An implementation of the Telegram Bot API in 100% OCaml, using Lwt for asynchronous operations and Cohttp for networking. Implements most basic functionality present in the API, plus convenience modules for error handling and defining commands.
Published: 20 Dec 2017
Before creating a bot, it's recommended that you read through this page, which outlines some of the basic usage of bots and the process of registering and managing your bots.
The API is designed to make heavy use of OCaml's module system to provide a configurable template for creating new bots, with optional higher-level representations of features such as commands, chat events, or inline responses. All bots are created as modules, by instantiating the
Telegram.Api.Mk functor, which will generate a module for using your bot directly. The direct commands can be accessed as members of the module, with the API's methods in
~named arguments. However, when using the higher-level APIs (for the inline responses, chat events, or commands), it may be useful to reuse the same command generically across different bots. As a result, the commands/inline response functions are expected to return values of the
Telegram.Api.Command.action. Using this type, the command is represented as an abstract data type. These commands are named in
CamelCase, but they are equivalent to those directly accessible through the module. Note that the arguments are not named, so read the official documentation or the type signatures of the equivalent functions in order to understand what each argument represents.
If you need to get around the restrictions of using the
action type to encode the responses, you can use the peek_update function to view the update before it's removed from the queue and process it manually. Note that the
Telegram.Api.Command module provides convenience functions for helping you parse incoming commands manually if necessary.
Full OCamldoc-generated documentation is available here.
Send "Hello, world" message
module MyBot = Telegram.Api.Mk (struct include Telegram.BotDefaults let token = [%blob "../bot.token"] end);; Lwt_main.run begin MyBot.send_message ~chat_id:(int_of_string [%blob "../chat.id"]) ~text:"Hello, world" ~disable_notification:true ~reply_to:None ~reply_markup:None end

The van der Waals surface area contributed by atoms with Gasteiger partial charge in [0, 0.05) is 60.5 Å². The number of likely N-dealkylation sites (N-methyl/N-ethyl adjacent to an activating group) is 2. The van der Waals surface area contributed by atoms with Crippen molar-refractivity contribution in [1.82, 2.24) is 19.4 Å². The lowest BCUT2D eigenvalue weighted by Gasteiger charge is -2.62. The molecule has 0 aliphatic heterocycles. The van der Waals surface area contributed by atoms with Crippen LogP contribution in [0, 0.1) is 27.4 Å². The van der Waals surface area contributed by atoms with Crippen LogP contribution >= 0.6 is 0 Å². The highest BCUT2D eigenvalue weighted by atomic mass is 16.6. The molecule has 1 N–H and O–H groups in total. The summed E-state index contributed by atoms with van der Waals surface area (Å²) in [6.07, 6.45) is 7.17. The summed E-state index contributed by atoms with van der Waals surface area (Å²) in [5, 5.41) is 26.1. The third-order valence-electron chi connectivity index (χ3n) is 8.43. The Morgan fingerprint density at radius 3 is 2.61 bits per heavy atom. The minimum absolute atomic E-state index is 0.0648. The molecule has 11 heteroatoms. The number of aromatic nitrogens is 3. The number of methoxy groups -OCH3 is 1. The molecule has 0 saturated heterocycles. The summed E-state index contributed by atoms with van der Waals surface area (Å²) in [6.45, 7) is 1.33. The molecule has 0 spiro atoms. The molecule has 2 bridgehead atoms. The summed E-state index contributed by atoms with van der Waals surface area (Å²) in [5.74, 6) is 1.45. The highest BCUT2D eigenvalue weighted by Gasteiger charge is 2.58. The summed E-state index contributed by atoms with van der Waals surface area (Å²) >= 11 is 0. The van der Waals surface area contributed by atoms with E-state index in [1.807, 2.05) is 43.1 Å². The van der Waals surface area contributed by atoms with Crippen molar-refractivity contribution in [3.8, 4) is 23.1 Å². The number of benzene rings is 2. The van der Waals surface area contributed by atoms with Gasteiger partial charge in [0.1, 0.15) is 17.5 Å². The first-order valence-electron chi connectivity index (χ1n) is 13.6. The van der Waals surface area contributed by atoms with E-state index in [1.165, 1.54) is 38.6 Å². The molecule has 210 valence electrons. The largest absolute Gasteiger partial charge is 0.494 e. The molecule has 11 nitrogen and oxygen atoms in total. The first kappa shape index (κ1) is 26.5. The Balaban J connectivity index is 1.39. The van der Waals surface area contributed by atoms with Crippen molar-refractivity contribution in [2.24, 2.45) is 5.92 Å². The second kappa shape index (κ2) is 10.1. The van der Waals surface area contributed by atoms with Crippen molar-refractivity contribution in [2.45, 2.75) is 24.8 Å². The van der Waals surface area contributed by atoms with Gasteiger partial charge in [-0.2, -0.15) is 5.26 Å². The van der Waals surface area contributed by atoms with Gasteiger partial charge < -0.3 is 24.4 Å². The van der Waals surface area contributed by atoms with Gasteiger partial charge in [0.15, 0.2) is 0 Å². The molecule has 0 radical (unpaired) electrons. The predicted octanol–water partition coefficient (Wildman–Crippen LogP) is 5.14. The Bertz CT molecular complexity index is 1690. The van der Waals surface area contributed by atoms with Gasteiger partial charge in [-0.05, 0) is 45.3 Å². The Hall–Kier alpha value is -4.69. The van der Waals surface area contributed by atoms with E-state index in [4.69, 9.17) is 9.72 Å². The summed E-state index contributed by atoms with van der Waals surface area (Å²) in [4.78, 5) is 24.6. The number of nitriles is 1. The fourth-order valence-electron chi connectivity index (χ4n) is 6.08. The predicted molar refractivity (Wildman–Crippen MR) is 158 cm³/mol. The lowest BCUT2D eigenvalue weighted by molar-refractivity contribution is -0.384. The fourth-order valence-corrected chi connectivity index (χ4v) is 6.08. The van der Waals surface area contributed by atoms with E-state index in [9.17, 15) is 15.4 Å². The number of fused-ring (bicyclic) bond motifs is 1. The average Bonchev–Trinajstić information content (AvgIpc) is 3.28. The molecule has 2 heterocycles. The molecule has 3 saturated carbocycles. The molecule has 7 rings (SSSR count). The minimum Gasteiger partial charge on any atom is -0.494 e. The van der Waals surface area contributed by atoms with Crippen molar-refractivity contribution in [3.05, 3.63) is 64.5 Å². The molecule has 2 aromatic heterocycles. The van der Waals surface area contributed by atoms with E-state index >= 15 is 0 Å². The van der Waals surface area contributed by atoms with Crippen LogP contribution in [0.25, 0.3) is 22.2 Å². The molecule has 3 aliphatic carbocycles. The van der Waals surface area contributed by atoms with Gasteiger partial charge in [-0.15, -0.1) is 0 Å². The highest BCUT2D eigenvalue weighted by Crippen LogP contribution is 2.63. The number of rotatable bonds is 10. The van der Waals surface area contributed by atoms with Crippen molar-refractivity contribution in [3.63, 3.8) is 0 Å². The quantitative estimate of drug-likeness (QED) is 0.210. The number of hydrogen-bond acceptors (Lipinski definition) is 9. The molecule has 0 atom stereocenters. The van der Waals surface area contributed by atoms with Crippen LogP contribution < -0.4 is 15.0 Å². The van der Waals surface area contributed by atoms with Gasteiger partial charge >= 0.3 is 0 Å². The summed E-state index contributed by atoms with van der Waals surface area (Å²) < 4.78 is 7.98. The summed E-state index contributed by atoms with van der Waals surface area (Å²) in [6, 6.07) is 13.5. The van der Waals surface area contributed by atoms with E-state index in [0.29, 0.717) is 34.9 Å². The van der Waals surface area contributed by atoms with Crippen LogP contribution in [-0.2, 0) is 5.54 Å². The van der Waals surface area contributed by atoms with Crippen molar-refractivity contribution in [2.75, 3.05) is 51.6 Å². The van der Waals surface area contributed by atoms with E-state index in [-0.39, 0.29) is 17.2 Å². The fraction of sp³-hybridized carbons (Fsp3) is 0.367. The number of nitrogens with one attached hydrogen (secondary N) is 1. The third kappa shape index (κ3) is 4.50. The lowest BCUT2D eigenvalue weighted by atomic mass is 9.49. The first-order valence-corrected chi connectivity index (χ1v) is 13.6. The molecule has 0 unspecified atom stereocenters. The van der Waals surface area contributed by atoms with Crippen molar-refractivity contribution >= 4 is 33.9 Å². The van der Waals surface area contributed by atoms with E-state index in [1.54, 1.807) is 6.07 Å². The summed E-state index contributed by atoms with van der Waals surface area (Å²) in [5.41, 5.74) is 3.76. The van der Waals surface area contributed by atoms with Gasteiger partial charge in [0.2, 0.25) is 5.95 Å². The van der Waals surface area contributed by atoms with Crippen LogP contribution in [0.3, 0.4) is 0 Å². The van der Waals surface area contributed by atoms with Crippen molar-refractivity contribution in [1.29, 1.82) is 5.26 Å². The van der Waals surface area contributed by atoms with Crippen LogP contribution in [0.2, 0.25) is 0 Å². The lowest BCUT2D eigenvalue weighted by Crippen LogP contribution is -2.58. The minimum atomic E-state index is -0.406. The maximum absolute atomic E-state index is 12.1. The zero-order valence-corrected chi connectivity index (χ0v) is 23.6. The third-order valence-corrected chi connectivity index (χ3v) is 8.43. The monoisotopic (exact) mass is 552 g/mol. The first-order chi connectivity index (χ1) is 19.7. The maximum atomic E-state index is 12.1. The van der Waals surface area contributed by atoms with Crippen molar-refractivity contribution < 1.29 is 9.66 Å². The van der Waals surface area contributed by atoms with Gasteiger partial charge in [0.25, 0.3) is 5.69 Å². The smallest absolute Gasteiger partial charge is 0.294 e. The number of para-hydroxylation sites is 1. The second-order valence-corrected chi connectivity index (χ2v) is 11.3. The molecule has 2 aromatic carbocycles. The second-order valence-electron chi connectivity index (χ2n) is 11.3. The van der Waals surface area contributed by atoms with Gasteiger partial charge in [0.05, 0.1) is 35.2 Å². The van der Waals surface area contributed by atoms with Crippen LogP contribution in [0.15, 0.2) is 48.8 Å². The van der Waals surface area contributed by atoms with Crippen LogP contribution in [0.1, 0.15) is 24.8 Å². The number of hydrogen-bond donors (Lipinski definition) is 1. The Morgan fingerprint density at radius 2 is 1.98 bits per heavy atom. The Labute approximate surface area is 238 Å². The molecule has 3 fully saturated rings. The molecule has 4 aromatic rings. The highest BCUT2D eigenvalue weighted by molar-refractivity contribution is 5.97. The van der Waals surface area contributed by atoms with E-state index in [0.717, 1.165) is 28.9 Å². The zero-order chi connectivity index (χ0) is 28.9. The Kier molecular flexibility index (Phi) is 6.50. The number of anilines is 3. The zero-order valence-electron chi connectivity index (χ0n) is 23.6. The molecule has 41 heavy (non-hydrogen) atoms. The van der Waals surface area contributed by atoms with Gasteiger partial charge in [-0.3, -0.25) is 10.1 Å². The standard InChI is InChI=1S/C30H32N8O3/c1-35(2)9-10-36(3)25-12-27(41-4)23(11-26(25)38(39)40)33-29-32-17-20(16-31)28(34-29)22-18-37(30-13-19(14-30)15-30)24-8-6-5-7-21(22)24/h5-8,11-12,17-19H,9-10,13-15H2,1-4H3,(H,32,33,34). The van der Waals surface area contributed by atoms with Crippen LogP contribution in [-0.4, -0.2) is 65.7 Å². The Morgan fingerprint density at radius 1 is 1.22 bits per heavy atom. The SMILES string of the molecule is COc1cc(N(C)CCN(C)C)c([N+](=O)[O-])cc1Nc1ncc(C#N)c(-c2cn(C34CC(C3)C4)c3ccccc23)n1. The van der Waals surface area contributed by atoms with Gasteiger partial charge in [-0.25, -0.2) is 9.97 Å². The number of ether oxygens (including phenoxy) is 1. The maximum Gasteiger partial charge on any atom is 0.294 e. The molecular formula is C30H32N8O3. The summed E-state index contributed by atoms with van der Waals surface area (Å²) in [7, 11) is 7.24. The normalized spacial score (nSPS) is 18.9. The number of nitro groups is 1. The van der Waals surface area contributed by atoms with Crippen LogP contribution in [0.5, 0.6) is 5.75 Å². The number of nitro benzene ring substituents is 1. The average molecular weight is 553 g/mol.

Note that this example loads the files "chat.id" and "bot.token" from the surrounding directory to use as the
Demos, examples, and users:
hello world - Send "Hello, world" to a chat
example - Responds to /say_hi, tests getting user profile pictures
inline - Inline bot test
greet - Chat event test
glgbot - Some groupchat utilities: saved quotes, correcting messages, music jukebox, cute cat pics, and more
telegraml-dashboard - Tool for auto-generating web dashboards for your bots
If you're using TelegraML and you'd like your bot/extension/tutorial listed here, feel free to open a PR to list it here with a link and a short description.
All of the data types
Most of the methods (everything but
Modular interface makes writing extensions simple (see telegraml-dashboard)
High-level interface for commands (
Telegram.Api.BOT.commands : Telegram.Api.Command.command list)
Tons of convenience functions for parsing commands, etc.
Can exclude commands meant for other bots (
Telegram.Api.BOT.command_postfix : string option)
Admin-only command authorization (
Telegram.Api.Command.with_auth : command:Telegram.Api.Command.command -> Telegram.Api.Command.action)
Global command enabling/disabling
Combinators for composing complex actions sequences (
High-level chat event handling (
Telegram.Api.BOT.new_chat_member : Telegram.Api.Chat.chat -> Telegram.Api.User.user -> Telegram.Api.Command.action, etc.)
High-level inline mode bindings (
Telegram.Api.BOT.inline : Telegram.Api.InlineQuery.inline_query -> Telegram.Api.Command.action)
Telegram.Api.TELEGRAM_BOT.run : ?log:bool -> unit -> unitfunction for easy event loop setup
Asynchronous, Lwt-based I/O
sendDocument(uses only mime-type